In 1990, the Intergovernmental Panel on Climate Change (IPCC) noted that the greatest single impact of climate change could be on human migration—with millions of people displaced by shoreline erosion, coastal flooding, and agricultural disruption. Since then various analysts have tried to put numbers on future flows of climate migrants (sometimes called “climate refugees”)—the most widely repeated prediction being 200 million by 2050. Migration and Climate Change. IPCC
While estimates on the number of climate refugees by 2050 range from 25 million to 1 billion, the United Nations number — 200 million — is most frequently cited.
The New York Times Magazine last year produced a three-part interactive detailing in vivid detail individual people from around the world who have already been forced to migrate due to the impacts of climate change. The Great Climate Migration, a collaboration with Pro Publica and supported by The Pulitzer Center noted: “As their land fails them, hundreds of millions of people from Central America to Sudan to the Mekong Delta will be forced to choose between flight or death. The result will almost certainly be the greatest wave of global migration the world has seen.”
Even as hundreds of thousands of Guatemalans fled north toward the United States in recent years, in Jorge’s region — a state called Alta Verapaz, where precipitous mountains covered in coffee plantations and dense, dry forest give way to broader gentle valleys — the residents have largely stayed. Now, though, under a relentless confluence of drought, flood, bankruptcy and starvation, they, too, have begun to leave. Almost everyone here experiences some degree of uncertainty about where their next meal will come from. Half the children are chronically hungry, and many are short for their age, with weak bones and bloated bellies. Their families are all facing the same excruciating decision that confronted Jorge.
The odd weather phenomenon that many blame for the suffering here — the drought and sudden storm pattern known as El Niño — is expected to become more frequent as the planet warms. Many semiarid parts of Guatemala will soon be more like a desert. Rainfall is expected to decrease by 60 percent in some parts of the country, and the amount of water replenishing streams and keeping soil moist will drop by as much as 83 percent. Researchers project that by 2070, yields of some staple crops in the state where Jorge lives will decline by nearly a third.
In March, Jorge and his 7-year-old son each packed a pair of pants, three T-shirts, underwear and a toothbrush into a single thin black nylon sack with a drawstring. Jorge’s father had pawned his last four goats for $2,000 to help pay for their transit, another loan the family would have to repay at 100 percent interest. The coyote called at 10 p.m. — they would go that night. They had no idea then where they would wind up, or what they would do when they got there.
From decision to departure, it was three days. And then they were gone.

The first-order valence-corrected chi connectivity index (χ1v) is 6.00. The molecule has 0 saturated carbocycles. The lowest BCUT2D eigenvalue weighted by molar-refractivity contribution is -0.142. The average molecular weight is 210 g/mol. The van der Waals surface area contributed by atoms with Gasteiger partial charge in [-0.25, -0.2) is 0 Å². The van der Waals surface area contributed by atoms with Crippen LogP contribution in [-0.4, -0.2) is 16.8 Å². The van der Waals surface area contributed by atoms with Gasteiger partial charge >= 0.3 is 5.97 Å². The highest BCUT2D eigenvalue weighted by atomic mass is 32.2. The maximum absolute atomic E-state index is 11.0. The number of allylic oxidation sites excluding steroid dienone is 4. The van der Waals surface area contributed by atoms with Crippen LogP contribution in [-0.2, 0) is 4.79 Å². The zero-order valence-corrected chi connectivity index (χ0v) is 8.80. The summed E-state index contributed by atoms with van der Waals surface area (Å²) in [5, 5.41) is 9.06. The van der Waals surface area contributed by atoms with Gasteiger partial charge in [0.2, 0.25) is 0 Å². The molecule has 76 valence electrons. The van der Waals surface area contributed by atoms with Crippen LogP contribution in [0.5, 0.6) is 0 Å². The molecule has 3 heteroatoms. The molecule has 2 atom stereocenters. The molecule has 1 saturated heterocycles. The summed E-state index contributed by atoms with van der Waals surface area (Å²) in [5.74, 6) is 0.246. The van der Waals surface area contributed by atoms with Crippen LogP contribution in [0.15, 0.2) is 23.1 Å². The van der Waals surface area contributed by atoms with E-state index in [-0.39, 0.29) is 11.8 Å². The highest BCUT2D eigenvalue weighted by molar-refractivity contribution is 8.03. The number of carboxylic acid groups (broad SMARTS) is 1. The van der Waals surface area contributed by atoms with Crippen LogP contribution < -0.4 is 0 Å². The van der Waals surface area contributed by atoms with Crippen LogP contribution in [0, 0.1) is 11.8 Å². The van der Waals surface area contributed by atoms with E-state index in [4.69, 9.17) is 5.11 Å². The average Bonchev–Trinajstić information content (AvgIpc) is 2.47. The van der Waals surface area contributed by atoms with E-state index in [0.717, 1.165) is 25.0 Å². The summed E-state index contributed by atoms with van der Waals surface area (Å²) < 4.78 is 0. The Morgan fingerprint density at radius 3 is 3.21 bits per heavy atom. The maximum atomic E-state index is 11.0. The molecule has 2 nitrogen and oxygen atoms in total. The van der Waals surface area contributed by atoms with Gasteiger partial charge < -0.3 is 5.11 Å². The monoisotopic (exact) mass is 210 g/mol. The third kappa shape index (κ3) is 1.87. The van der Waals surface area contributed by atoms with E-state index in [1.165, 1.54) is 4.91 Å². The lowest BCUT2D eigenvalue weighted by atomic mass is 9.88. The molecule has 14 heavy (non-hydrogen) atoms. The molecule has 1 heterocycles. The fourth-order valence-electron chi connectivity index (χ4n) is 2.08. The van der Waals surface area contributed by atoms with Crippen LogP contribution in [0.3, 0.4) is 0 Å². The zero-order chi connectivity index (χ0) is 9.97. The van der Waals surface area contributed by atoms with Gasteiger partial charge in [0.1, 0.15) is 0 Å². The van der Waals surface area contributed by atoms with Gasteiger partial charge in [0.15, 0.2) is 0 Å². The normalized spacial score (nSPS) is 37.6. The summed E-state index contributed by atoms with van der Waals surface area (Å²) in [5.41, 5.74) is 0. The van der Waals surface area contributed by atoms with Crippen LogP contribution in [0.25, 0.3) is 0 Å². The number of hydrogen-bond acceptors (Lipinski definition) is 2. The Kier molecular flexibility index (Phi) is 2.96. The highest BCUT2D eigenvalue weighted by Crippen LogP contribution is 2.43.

In a Brookings Institute report The climate crisis, migration, and refugees, the authors outline the major challenges the world faces due to climate change:
- Large-scale human migration due to resource scarcity increased frequency of extreme weather events, and other factors, particularly in the developing countries in the earth’s low latitudinal band
- Intensifying intra- and inter-state competition for food, water, and other resources, particularly in the Middle East and North Africa
- Increased frequency and severity of disease outbreaks
- Increased U.S. border stress due to the severe effects of climate change in parts of Central America
However, they project that “the scope and scale of human migration due to climate change will test the limits of national and global governance as well as international cooperation.”
In 2018, the World Bank estimated that three regions (Latin America, sub-Saharan Africa, and Southeast Asia) will generate 143 million more climate migrants by 2050. In 2017, 68.5 million people were forcibly displaced, more than at any point in human history. While it is difficult to estimate, approximately one-third of these (22.5 million to 24 million people) were forced to move by “sudden onset” weather events—flooding, forest fires after droughts, and intensified storms. While the remaining two-thirds of displacements are the results of other humanitarian crises, it is becoming obvious that climate change is contributing to so-called slow onset events such as desertification, sea-level rise, ocean acidification, air pollution, rain pattern shifts and loss of biodiversity. This deterioration will exacerbate many humanitarian crises and may lead to more people being on the move.
The NYT/ProPublica project finds:
People are already beginning to flee. In Southeast Asia, where increasingly unpredictable monsoon rainfall and drought have made farming more difficult, the World Bank points to more than eight million people who have moved toward the Middle East, Europe and North America. In the African Sahel, millions of rural people have been streaming toward the coasts and the cities amid drought and widespread crop failures. Should the flight away from hot climates reach the scale that current research suggests is likely, it will amount to a vast remapping of the world’s populations.